Repetitive motion injuries are common and often avoidable
Have you ever heard of repetitive motion injuries? How about carpal tunnel syndrome? These conditions are a common problem for many American workers, but the right knowledge will equip you to avoid them or help alleviate the pain they cause.
What are “repetitive motion injuries?”
The basics are all in the name: Repetitive motion injuries occur when a person makes a repeated motion over and over again. While a single action, such as a golf swing or typing on a keyboard, doesn’t seem like a dangerous activity, constant repetition over a long period of time presents a problem. They can also stem from trauma, crystal deposits, or systemic diseases.
Repetitive motion injuries are actually some of the most common injuries in the United States and former U.S. Labor Secretary Robert Reich assessed that by preventing them, “American companies could save $20 billion each year in workers’ compensation.”
There are two frequent causes of repetitive motion injuries: tendinitis and bursitis. Tendinitis is an inflammation of the tendons caused by repeated movement, and it most commonly affects the shoulder, elbow, and biceps. Bursitis, on the other hand, is a condition affecting the bursae, which are small pouches that act as cushions between the tendon and the bone. The bursae sac becomes inflamed, resulting in discomfort and pain.
Common forms of repetitive motion injuries
These types of injuries can be caused by numerous factors, but there are a few common varieties that everyone should be aware of, regardless of age, occupation, or sex.
One of the most common and well-documented forms of repetitive motion injury is carpal tunnel syndrome caused by constant typing on a keyboard. This problem starts when the median nerve, which travels through a small tunnel in the wrist, is pinched. Inflamed ligaments can compress the nerve, causing pain.
Workers who make a single repetitive motion all day, such as factory employees, are also subject to repetitive motion injuries in the shoulder, elbow, or wrist. And many athletic activities, such as tennis, golf, running, and baseball can also cause the condition.
How to avoid repetitive motion injuries
If you work on a computer for a living, one of the best things you can do to avoid a repetitive motion injury is to simply take a few breaks. There are also wrist and forearm stretches you can do to avoid inflammation, and keyboard accessories that vary the position of your wrists. And if you work in any other job with a repetitive motion, the same basic principle applies. Use your breaks and stretch your limbs for long-term comfort.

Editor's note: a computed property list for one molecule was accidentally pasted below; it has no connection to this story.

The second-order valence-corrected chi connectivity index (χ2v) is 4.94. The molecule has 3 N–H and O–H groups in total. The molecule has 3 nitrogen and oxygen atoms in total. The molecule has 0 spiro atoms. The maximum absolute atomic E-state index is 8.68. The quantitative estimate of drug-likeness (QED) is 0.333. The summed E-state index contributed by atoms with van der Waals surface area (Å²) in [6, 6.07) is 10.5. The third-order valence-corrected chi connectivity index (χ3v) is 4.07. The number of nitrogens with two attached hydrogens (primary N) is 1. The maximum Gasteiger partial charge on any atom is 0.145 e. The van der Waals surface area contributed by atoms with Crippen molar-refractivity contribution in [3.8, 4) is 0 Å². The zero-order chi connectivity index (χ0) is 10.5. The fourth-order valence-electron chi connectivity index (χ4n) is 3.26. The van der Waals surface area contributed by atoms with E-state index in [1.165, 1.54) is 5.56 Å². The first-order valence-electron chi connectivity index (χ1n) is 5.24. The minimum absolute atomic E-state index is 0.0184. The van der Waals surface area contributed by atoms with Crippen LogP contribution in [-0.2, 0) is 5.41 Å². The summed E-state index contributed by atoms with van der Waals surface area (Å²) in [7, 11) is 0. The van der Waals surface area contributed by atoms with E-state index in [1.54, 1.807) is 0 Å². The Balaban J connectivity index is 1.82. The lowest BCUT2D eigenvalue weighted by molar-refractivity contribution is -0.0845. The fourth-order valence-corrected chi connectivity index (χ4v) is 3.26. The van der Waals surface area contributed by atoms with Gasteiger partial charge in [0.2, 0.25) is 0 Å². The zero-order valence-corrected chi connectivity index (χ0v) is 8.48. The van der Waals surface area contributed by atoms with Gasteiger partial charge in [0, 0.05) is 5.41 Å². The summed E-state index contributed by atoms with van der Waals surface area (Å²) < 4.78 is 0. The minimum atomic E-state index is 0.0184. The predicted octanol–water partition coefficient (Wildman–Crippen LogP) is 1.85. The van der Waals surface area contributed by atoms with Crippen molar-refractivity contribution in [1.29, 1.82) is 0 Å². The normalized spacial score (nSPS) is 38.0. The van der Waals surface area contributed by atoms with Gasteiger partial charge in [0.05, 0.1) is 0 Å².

To avoid repetitive motion injuries caused by sports and athletic activities, always stop if you experience pain, and vary the type of exercise you do to stay active. Pre-activity stretching can also help you avoid muscle problems and could decrease your chances of injury.
When should you seek care for repetitive motion injuries?
It can be difficult to know whether you should seek medical care for this common condition. Are you simply experiencing sore muscles or is it something more serious? It’s rarely easy to tell.
The first sign that you may need medical attention is pain when you move your arm, shoulder, wrist, or leg. If the pain is accompanied by tenderness to touch, or redness and increased warmth, you may need to see a doctor. Of course, if the pain is waking you up at night or lasts for more than a few days, don’t take chances – seek a professional opinion.
Find pain relief with Pines Spine & Joint
You deserve the finest care possible. If you are experiencing prolonged pain from repetitive motion injuries, contact Pines Spine & Joint at 954-589-2319 (East Pines office), 954-430-8000 (West Pines office), or through our online form to make an appointment today. We offer a host of chiropractic, massage, pain management, and physical therapy services that can help relieve your discomfort and find a long-term solution for your injury.